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New flame-proof coveralls are rushing to the fleet.
Every fleet sailor will get two sets of these new flame-resistant variant coveralls as part of the latest rollout plan that begins in December, when the first sets reach sailors’ hands.
Commands about to deploy will get them first, such as the Bataan amphibious ready group and the George H.W. Bush carrier strike group.
These coveralls, which can stand up to a blaze, will become the fleet’s new standard garb — worn aboard ship and underway.
“Our sailors’ safety is our primary concern here,” said Adm. Bill Gortney, the head of Fleet Forces Command, who has been a driving force behind the accelerated design and rollout. “If you’re onboard a ship and a fire breaks out, you rush to that scene, you escape that scene or you’re assisting a shipmate in whatever you’re wearing. And so this fills in that particular need. You combine this with our existing flash hoods and gloves and you tuck your leg pants in ... it will provide the fire-resistant capability that we think is needed.”
Don’t worry, you won’t be buying your own set. This is organizational clothing that will be issued by your command, according to the new fielding and wear rules issued Oct. 24 by Gortney and his Pacific Fleet counterpart, Adm. Harry Harris.
The one-piece garment, unveiled in August, is a hybrid of the utility coverall design and the damage control coveralls fabric worn in repair lockers. It is a darker blue than the utility coveralls, as its lacks the polyester fibers that glitter and give the utility coveralls a lighter color.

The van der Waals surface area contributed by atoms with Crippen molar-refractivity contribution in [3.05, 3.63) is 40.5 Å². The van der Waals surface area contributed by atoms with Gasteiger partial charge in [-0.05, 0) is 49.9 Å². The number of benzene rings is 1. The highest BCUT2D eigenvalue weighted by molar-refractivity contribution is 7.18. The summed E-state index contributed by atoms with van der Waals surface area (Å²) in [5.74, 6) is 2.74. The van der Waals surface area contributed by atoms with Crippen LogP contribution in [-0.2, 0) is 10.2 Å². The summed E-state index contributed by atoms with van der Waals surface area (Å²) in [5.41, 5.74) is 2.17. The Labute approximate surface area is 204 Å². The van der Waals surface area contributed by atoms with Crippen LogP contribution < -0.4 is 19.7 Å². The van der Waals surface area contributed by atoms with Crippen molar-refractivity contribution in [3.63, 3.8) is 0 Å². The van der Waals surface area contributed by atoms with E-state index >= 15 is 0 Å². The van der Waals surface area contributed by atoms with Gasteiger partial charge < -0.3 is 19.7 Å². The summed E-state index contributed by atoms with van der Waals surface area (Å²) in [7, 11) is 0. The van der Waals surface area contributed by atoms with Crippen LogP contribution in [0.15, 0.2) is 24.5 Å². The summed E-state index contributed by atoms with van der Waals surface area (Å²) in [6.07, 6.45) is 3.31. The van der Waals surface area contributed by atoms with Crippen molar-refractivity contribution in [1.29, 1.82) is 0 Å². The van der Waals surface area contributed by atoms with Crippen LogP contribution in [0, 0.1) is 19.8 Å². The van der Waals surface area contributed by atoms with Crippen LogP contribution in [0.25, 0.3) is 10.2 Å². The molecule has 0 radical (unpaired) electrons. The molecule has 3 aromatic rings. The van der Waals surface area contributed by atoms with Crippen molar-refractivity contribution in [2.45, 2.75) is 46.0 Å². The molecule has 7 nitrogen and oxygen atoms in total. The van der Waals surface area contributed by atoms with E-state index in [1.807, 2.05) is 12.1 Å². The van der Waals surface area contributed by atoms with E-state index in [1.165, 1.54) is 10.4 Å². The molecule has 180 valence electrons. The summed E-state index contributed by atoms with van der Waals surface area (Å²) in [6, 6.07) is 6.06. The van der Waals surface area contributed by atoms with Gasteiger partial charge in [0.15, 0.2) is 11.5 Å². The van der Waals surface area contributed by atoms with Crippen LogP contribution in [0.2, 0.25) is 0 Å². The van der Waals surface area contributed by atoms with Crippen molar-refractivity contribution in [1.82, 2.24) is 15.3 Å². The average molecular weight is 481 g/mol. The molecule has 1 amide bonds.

The fabric is 100 percent cotton treated with flame-resistant coating, a combination that can protect its wearer’s skin from a blaze. In one test, engineers exposed the fabric to a 3-second blast of robust flames and then examined heat sensors on the mannequin underneath. They revealed that the fabric “self-extinguished” and protected the skin from severe burns. The experiment goes far beyond the typical flame test, where a strip of fabric is exposed to a lighter’s flame for 12 seconds and then is observed.
In fact, it was this flame test a year ago that revealed the NWU was vulnerable to melting in a fire, a revelation that shocked wearers from the deck plate to the highest rungs of the Navy. It prompted the fleet commanders to convene exhaustive uniform reviews, whose findings led officials to rapidly field flame-resistant coveralls.
Check the upcoming issue of Navy Times for exclusive photos of the new uniform and how it will be worn, as well as more details about the fielding plan and how this overhaul could impact other uniforms.